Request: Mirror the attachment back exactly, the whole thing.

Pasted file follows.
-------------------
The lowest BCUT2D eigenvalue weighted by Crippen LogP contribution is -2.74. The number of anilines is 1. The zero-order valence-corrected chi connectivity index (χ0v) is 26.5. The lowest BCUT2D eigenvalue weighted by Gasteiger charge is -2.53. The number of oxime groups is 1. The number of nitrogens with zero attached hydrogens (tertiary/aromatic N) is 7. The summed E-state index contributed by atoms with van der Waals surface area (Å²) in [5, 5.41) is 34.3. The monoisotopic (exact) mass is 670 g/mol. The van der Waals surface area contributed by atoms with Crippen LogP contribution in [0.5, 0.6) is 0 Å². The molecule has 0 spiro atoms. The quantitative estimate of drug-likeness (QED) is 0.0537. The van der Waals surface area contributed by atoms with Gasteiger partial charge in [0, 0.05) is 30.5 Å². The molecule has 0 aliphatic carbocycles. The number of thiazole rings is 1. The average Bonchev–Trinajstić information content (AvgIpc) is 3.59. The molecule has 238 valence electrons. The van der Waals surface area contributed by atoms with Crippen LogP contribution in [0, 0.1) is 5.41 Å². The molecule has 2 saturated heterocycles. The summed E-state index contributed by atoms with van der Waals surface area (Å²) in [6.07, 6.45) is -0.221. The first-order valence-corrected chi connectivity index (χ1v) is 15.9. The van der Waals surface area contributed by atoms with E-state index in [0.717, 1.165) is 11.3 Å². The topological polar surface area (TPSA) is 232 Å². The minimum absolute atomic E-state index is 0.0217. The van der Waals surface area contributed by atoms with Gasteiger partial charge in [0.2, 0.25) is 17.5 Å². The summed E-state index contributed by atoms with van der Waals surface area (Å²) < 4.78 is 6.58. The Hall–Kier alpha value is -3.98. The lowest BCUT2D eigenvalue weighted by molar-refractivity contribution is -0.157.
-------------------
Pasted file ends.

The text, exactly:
The lowest BCUT2D eigenvalue weighted by Crippen LogP contribution is -2.74. The number of anilines is 1. The zero-order valence-corrected chi connectivity index (χ0v) is 26.5. The lowest BCUT2D eigenvalue weighted by Gasteiger charge is -2.53. The number of oxime groups is 1. The number of nitrogens with zero attached hydrogens (tertiary/aromatic N) is 7. The summed E-state index contributed by atoms with van der Waals surface area (Å²) in [5, 5.41) is 34.3. The monoisotopic (exact) mass is 670 g/mol. The van der Waals surface area contributed by atoms with Crippen LogP contribution in [0.5, 0.6) is 0 Å². The molecule has 0 spiro atoms. The quantitative estimate of drug-likeness (QED) is 0.0537. The van der Waals surface area contributed by atoms with Gasteiger partial charge in [0, 0.05) is 30.5 Å². The molecule has 0 aliphatic carbocycles. The number of thiazole rings is 1. The average Bonchev–Trinajstić information content (AvgIpc) is 3.59. The molecule has 238 valence electrons. The van der Waals surface area contributed by atoms with Crippen LogP contribution in [0, 0.1) is 5.41 Å². The molecule has 2 saturated heterocycles. The summed E-state index contributed by atoms with van der Waals surface area (Å²) in [6.07, 6.45) is -0.221. The first-order valence-corrected chi connectivity index (χ1v) is 15.9. The van der Waals surface area contributed by atoms with E-state index in [0.717, 1.165) is 11.3 Å². The topological polar surface area (TPSA) is 232 Å². The minimum absolute atomic E-state index is 0.0217. The van der Waals surface area contributed by atoms with Gasteiger partial charge in [0.2, 0.25) is 17.5 Å². The summed E-state index contributed by atoms with van der Waals surface area (Å²) < 4.78 is 6.58. The Hall–Kier alpha value is -3.98. The lowest BCUT2D eigenvalue weighted by molar-refractivity contribution is -0.157.